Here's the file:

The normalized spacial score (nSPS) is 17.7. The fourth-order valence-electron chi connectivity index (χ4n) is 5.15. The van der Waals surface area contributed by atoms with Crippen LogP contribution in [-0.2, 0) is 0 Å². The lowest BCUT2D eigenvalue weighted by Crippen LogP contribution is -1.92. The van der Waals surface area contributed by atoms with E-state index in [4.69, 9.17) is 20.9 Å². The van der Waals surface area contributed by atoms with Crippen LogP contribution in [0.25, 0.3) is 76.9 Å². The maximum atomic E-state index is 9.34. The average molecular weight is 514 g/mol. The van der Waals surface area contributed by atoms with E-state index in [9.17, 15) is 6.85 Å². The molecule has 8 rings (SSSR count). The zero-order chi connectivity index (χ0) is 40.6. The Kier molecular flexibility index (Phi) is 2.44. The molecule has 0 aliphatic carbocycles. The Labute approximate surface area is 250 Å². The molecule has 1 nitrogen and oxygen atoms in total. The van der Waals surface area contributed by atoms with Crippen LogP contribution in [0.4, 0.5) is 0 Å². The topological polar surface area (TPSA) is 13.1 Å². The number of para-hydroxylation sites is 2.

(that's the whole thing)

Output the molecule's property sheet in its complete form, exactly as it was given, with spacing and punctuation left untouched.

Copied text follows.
The normalized spacial score (nSPS) is 17.7. The fourth-order valence-electron chi connectivity index (χ4n) is 5.15. The van der Waals surface area contributed by atoms with Crippen LogP contribution in [-0.2, 0) is 0 Å². The lowest BCUT2D eigenvalue weighted by Crippen LogP contribution is -1.92. The van der Waals surface area contributed by atoms with E-state index in [4.69, 9.17) is 20.9 Å². The van der Waals surface area contributed by atoms with Crippen LogP contribution in [0.25, 0.3) is 76.9 Å². The maximum atomic E-state index is 9.34. The average molecular weight is 514 g/mol. The van der Waals surface area contributed by atoms with E-state index in [9.17, 15) is 6.85 Å². The molecule has 8 rings (SSSR count). The zero-order chi connectivity index (χ0) is 40.6. The Kier molecular flexibility index (Phi) is 2.44. The molecule has 0 aliphatic carbocycles. The Labute approximate surface area is 250 Å². The molecule has 1 nitrogen and oxygen atoms in total. The van der Waals surface area contributed by atoms with Crippen LogP contribution in [0.4, 0.5) is 0 Å². The topological polar surface area (TPSA) is 13.1 Å². The number of para-hydroxylation sites is 2.